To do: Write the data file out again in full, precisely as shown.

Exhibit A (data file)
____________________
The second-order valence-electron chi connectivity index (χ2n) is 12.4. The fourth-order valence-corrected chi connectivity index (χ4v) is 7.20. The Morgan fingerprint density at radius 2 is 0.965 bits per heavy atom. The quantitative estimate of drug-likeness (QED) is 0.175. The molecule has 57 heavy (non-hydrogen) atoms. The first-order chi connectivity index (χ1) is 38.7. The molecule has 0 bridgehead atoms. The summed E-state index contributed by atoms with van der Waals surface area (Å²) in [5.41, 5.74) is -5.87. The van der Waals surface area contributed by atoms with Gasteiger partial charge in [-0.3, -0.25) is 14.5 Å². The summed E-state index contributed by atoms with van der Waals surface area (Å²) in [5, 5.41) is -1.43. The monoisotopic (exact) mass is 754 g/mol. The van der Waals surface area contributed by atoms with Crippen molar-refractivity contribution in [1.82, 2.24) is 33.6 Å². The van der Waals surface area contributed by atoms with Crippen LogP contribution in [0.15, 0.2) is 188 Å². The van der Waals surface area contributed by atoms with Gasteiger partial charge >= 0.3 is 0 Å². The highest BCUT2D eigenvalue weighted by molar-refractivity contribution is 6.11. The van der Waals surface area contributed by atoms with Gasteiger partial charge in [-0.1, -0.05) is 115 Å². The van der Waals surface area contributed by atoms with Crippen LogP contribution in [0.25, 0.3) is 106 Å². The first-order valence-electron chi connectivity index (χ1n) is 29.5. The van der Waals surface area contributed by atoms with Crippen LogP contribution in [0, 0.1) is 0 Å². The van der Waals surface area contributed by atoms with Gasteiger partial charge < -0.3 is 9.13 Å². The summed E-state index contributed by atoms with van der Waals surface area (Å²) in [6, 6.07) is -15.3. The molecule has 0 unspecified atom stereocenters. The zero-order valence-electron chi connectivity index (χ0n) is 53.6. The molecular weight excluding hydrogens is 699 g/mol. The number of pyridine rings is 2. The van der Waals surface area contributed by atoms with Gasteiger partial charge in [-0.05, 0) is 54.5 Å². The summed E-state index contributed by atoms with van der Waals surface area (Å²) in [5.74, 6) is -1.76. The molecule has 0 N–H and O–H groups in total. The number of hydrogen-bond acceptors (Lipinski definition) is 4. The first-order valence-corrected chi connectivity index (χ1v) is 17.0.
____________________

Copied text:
The second-order valence-electron chi connectivity index (χ2n) is 12.4. The fourth-order valence-corrected chi connectivity index (χ4v) is 7.20. The Morgan fingerprint density at radius 2 is 0.965 bits per heavy atom. The quantitative estimate of drug-likeness (QED) is 0.175. The molecule has 57 heavy (non-hydrogen) atoms. The first-order chi connectivity index (χ1) is 38.7. The molecule has 0 bridgehead atoms. The summed E-state index contributed by atoms with van der Waals surface area (Å²) in [5.41, 5.74) is -5.87. The van der Waals surface area contributed by atoms with Gasteiger partial charge in [-0.3, -0.25) is 14.5 Å². The summed E-state index contributed by atoms with van der Waals surface area (Å²) in [5, 5.41) is -1.43. The monoisotopic (exact) mass is 754 g/mol. The van der Waals surface area contributed by atoms with Crippen molar-refractivity contribution in [1.82, 2.24) is 33.6 Å². The van der Waals surface area contributed by atoms with Crippen LogP contribution in [0.15, 0.2) is 188 Å². The van der Waals surface area contributed by atoms with Gasteiger partial charge >= 0.3 is 0 Å². The highest BCUT2D eigenvalue weighted by molar-refractivity contribution is 6.11. The van der Waals surface area contributed by atoms with Gasteiger partial charge in [-0.1, -0.05) is 115 Å². The van der Waals surface area contributed by atoms with Crippen LogP contribution in [0.25, 0.3) is 106 Å². The first-order valence-electron chi connectivity index (χ1n) is 29.5. The van der Waals surface area contributed by atoms with Crippen LogP contribution in [0, 0.1) is 0 Å². The van der Waals surface area contributed by atoms with Gasteiger partial charge < -0.3 is 9.13 Å². The summed E-state index contributed by atoms with van der Waals surface area (Å²) in [6, 6.07) is -15.3. The molecule has 0 unspecified atom stereocenters. The zero-order valence-electron chi connectivity index (χ0n) is 53.6. The molecular weight excluding hydrogens is 699 g/mol. The number of pyridine rings is 2. The van der Waals surface area contributed by atoms with Gasteiger partial charge in [-0.05, 0) is 54.5 Å². The summed E-state index contributed by atoms with van der Waals surface area (Å²) in [5.74, 6) is -1.76. The molecule has 0 N–H and O–H groups in total. The number of hydrogen-bond acceptors (Lipinski definition) is 4. The first-order valence-corrected chi connectivity index (χ1v) is 17.0.